|Aaron explains the internet connection|
For this lesson, the teachers were surprised that we were not using the computers, rather going over the basics of the responsibilities of owning a computer, that will make the project successful.
Food and drink should not be allowed near the computers – preferably no food and drink in computer room.
Computers should be completely shut down if user leaves for more than 10 minutes.
Computers and equipment should be stored in plastic boxes. All should be completely shut down before being stored.
Computers should not be left in the sun.
Computers should be unplugged if there is a power outage.
Computers should not be charged overnight due to possibility of power outage.
Charging of computers should be monitored by a responsible person.
User Guide will be stored in computer lab. It is a reference book and should never leave the computer lab.
Users are encouraged to especially read the section of the User Guide called “Frequently Asked Questions” (FAQs)
All computer equipment should be inventoried and tracked.
After the ground rules, we went over the basics of troubleshooting. We presented our guide to troubleshooting:
If you have a problem:
If something does not work, try it again.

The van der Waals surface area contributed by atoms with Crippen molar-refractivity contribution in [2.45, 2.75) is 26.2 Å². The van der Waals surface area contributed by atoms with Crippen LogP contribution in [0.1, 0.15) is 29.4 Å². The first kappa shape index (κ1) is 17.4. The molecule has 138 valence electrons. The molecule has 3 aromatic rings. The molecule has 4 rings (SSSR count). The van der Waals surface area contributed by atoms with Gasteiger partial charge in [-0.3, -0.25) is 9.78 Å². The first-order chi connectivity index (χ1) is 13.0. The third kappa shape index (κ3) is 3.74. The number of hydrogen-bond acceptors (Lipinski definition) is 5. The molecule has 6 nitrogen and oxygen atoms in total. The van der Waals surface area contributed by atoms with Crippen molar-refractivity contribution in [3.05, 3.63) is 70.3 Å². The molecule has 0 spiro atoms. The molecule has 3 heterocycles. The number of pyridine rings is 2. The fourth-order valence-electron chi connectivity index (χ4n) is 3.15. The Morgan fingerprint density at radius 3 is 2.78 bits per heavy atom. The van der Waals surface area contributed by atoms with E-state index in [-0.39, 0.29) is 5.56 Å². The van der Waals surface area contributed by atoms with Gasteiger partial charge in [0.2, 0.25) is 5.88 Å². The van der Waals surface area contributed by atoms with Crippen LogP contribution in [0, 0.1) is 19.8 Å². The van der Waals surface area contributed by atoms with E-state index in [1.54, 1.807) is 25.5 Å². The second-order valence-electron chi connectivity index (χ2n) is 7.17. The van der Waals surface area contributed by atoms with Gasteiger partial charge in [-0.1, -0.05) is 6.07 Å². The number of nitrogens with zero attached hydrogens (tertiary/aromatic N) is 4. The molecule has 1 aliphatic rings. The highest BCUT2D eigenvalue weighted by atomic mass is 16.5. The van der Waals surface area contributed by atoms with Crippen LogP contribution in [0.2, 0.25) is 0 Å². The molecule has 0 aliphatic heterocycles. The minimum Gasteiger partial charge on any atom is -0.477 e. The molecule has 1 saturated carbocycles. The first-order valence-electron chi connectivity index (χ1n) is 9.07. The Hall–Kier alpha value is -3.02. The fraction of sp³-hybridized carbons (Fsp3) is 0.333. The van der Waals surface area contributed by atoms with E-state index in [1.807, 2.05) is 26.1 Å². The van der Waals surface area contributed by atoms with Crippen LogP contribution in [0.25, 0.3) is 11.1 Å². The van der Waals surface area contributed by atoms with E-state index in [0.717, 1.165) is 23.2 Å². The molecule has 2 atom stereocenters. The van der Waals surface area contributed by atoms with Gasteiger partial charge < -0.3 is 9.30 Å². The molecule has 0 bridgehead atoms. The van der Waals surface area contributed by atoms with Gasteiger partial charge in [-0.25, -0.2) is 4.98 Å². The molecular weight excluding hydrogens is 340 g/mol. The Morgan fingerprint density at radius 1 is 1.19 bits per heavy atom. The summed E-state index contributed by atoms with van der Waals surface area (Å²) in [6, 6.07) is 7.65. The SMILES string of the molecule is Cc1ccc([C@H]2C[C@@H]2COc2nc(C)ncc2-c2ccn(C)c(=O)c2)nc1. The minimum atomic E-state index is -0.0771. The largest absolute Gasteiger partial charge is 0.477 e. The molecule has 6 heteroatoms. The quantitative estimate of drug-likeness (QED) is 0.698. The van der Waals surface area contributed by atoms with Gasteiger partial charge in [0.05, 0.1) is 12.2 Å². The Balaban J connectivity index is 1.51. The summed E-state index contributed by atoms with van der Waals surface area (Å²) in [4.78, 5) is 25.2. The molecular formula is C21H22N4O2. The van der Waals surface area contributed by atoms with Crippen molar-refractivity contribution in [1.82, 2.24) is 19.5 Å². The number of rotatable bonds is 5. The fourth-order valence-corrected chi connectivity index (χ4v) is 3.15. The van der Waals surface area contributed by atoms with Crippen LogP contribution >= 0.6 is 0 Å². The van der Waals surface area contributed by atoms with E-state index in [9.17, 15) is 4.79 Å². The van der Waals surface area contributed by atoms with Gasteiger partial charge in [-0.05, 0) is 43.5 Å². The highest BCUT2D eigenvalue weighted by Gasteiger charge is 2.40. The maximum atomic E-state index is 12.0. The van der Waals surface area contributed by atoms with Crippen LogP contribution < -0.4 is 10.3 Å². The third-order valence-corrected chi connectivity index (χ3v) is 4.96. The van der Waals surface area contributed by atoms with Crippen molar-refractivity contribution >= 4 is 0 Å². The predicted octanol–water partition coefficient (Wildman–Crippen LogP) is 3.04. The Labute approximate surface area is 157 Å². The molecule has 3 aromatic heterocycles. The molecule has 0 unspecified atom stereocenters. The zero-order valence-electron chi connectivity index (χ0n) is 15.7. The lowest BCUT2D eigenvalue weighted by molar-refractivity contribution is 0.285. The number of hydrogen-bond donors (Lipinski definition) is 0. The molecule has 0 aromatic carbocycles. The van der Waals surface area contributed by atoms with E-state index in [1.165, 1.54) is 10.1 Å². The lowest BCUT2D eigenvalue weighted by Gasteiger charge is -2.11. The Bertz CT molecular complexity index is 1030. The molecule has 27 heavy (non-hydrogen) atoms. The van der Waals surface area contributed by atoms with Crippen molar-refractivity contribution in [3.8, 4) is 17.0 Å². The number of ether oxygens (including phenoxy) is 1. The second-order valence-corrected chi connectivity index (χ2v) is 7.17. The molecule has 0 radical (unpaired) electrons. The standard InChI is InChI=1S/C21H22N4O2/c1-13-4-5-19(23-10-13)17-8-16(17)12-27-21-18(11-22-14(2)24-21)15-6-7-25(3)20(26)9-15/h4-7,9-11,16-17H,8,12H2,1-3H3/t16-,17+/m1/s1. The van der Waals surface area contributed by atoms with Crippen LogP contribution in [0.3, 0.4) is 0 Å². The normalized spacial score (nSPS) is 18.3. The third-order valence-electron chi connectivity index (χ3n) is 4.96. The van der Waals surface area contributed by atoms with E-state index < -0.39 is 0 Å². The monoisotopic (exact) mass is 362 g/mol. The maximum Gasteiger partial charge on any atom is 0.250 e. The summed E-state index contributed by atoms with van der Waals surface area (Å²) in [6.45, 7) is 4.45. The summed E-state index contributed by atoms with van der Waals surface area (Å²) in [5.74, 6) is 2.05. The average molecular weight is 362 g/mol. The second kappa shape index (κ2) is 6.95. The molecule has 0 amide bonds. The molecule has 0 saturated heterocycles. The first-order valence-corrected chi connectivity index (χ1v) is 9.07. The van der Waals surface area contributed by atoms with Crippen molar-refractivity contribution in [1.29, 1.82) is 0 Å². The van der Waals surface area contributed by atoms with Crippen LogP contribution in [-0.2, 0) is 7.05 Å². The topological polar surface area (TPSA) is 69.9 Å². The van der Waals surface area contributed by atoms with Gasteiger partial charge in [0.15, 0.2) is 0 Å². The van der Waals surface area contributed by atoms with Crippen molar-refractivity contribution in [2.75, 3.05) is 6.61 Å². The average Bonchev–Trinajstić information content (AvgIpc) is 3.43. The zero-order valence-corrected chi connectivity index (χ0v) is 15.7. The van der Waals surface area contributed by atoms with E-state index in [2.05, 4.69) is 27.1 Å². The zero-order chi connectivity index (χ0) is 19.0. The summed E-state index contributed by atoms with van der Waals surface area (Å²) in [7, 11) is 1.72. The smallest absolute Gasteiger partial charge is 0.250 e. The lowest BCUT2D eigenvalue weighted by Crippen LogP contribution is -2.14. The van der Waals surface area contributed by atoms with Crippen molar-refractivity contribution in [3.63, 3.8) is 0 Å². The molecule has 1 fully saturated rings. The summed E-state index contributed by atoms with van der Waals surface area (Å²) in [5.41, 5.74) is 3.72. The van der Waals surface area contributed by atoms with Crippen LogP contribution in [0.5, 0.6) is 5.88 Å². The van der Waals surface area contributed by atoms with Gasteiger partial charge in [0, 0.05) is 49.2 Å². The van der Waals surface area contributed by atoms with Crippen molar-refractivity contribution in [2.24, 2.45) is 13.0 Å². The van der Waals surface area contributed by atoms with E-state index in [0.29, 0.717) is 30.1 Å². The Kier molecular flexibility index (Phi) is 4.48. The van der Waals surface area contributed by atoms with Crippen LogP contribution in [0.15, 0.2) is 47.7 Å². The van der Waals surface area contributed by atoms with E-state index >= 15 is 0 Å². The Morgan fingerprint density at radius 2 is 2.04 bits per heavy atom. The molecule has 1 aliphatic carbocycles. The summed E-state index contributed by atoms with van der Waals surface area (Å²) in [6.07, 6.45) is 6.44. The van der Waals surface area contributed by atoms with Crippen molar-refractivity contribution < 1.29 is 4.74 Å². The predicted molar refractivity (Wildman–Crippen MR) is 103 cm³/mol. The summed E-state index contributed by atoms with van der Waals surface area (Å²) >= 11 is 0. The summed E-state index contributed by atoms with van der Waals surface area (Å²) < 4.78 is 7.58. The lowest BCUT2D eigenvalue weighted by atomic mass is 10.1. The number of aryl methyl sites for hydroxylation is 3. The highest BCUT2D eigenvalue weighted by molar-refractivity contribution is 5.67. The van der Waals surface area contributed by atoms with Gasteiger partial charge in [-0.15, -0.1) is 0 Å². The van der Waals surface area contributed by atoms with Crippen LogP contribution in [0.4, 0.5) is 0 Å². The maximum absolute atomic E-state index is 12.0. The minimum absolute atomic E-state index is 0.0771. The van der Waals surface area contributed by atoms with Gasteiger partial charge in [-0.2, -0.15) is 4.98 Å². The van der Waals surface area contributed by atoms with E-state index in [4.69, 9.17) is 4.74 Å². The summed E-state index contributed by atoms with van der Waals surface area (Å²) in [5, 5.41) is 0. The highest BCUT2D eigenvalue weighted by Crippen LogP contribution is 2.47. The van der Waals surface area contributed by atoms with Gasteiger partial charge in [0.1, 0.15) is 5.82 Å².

If it doesn’t work a second time, don’t be afraid to try clicking different buttons.
Read the Laptop Users Guide
If the computer will not respond, be patient, it could be acting slow.
If the computer refuses to cooperate, try shutting it down and starting it up again.
If you are unable to shut it down, hold down the power button for 7 seconds to force it to shut down. Then start it up again.
If the problem persists, try getting help by:
See the User Guide Again
Contact the local support team
Visit http://wiki.laptop.org online using the browse activity
Go to google.com and research your problem
If nothing works, consider Reflashing the computer
Finally, we went over how the computer is able to get online, and what it means to be connected to the internet. We had a very hard time explaining what bytes are, and how expensive they can be, and how to judge when your are using too many of them. Kikonde, our Kenyan partner stepped in here, and in Kiswahili, he explained that data was like the airtime on their cell phones, and was drained with use.
Because of the advancements in mobile technology, cell phones are nearly ubiquitous here in Kenya. We have repeatedly gone back to them for analogies with the computer, and to help the teachers understand that they are more familiar with computers than they perhaps thought they were.